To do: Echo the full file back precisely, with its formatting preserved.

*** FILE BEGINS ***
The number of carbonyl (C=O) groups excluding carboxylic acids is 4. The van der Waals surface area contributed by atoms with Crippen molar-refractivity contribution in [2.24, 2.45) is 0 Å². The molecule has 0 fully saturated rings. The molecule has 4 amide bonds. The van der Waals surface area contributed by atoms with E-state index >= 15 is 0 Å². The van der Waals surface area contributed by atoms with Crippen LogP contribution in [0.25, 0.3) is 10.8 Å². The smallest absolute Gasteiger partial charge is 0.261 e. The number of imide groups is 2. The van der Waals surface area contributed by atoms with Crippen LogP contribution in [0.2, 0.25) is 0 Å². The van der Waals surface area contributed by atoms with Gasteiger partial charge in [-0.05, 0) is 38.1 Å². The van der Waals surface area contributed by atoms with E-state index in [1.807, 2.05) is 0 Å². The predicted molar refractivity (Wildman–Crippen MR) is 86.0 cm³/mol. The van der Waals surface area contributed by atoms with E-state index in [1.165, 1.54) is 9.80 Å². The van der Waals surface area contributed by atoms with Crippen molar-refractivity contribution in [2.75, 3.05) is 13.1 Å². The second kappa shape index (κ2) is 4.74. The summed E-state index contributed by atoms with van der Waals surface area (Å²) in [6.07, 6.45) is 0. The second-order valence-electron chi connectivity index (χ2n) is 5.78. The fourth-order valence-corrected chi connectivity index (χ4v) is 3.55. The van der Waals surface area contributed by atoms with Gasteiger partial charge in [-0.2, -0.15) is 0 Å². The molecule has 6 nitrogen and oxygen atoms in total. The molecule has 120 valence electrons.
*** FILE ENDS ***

The number of carbonyl (C=O) groups excluding carboxylic acids is 4. The van der Waals surface area contributed by atoms with Crippen molar-refractivity contribution in [2.24, 2.45) is 0 Å². The molecule has 0 fully saturated rings. The molecule has 4 amide bonds. The van der Waals surface area contributed by atoms with E-state index >= 15 is 0 Å². The van der Waals surface area contributed by atoms with Crippen LogP contribution in [0.25, 0.3) is 10.8 Å². The smallest absolute Gasteiger partial charge is 0.261 e. The number of imide groups is 2. The van der Waals surface area contributed by atoms with Crippen LogP contribution in [0.2, 0.25) is 0 Å². The van der Waals surface area contributed by atoms with Gasteiger partial charge in [-0.05, 0) is 38.1 Å². The van der Waals surface area contributed by atoms with E-state index in [1.807, 2.05) is 0 Å². The predicted molar refractivity (Wildman–Crippen MR) is 86.0 cm³/mol. The van der Waals surface area contributed by atoms with E-state index in [1.165, 1.54) is 9.80 Å². The van der Waals surface area contributed by atoms with Crippen molar-refractivity contribution in [2.75, 3.05) is 13.1 Å². The second kappa shape index (κ2) is 4.74. The summed E-state index contributed by atoms with van der Waals surface area (Å²) in [6.07, 6.45) is 0. The second-order valence-electron chi connectivity index (χ2n) is 5.78. The fourth-order valence-corrected chi connectivity index (χ4v) is 3.55. The van der Waals surface area contributed by atoms with Gasteiger partial charge in [-0.2, -0.15) is 0 Å². The molecule has 6 nitrogen and oxygen atoms in total. The molecule has 120 valence electrons.